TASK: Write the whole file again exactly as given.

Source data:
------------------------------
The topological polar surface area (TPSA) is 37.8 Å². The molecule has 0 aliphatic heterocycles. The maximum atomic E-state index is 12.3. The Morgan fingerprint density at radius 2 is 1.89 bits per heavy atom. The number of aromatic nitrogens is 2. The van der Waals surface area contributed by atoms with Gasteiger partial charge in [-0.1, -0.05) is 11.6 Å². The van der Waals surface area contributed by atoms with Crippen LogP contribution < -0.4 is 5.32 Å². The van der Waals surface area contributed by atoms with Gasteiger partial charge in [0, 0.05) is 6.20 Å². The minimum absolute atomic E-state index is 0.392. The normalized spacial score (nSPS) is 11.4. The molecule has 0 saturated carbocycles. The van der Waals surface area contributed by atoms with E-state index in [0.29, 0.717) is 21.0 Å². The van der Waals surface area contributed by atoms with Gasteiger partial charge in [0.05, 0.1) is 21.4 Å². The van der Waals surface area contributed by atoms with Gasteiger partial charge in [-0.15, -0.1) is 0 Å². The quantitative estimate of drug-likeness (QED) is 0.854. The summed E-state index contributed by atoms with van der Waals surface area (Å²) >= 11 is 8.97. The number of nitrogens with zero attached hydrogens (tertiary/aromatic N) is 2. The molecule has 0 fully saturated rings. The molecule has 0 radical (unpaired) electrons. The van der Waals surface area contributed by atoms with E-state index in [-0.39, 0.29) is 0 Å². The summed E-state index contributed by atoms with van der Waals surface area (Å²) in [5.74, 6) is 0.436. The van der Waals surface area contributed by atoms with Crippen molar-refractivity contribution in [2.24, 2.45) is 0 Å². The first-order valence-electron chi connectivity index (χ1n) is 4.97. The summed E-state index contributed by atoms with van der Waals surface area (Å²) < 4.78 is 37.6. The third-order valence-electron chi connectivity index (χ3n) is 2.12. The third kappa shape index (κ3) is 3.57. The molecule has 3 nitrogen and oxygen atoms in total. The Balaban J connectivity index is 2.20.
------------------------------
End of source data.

The topological polar surface area (TPSA) is 37.8 Å². The molecule has 0 aliphatic heterocycles. The maximum atomic E-state index is 12.3. The Morgan fingerprint density at radius 2 is 1.89 bits per heavy atom. The number of aromatic nitrogens is 2. The van der Waals surface area contributed by atoms with Gasteiger partial charge in [-0.1, -0.05) is 11.6 Å². The van der Waals surface area contributed by atoms with Crippen LogP contribution < -0.4 is 5.32 Å². The van der Waals surface area contributed by atoms with Gasteiger partial charge in [0, 0.05) is 6.20 Å². The minimum absolute atomic E-state index is 0.392. The normalized spacial score (nSPS) is 11.4. The molecule has 0 saturated carbocycles. The van der Waals surface area contributed by atoms with E-state index in [0.29, 0.717) is 21.0 Å². The van der Waals surface area contributed by atoms with Gasteiger partial charge in [0.05, 0.1) is 21.4 Å². The van der Waals surface area contributed by atoms with Gasteiger partial charge in [-0.15, -0.1) is 0 Å². The quantitative estimate of drug-likeness (QED) is 0.854. The summed E-state index contributed by atoms with van der Waals surface area (Å²) >= 11 is 8.97. The number of nitrogens with zero attached hydrogens (tertiary/aromatic N) is 2. The molecule has 0 fully saturated rings. The molecule has 0 radical (unpaired) electrons. The van der Waals surface area contributed by atoms with E-state index in [-0.39, 0.29) is 0 Å². The summed E-state index contributed by atoms with van der Waals surface area (Å²) in [5.74, 6) is 0.436. The van der Waals surface area contributed by atoms with Crippen molar-refractivity contribution in [2.24, 2.45) is 0 Å². The first-order valence-electron chi connectivity index (χ1n) is 4.97. The summed E-state index contributed by atoms with van der Waals surface area (Å²) < 4.78 is 37.6. The third-order valence-electron chi connectivity index (χ3n) is 2.12. The third kappa shape index (κ3) is 3.57. The molecule has 3 nitrogen and oxygen atoms in total. The Balaban J connectivity index is 2.20.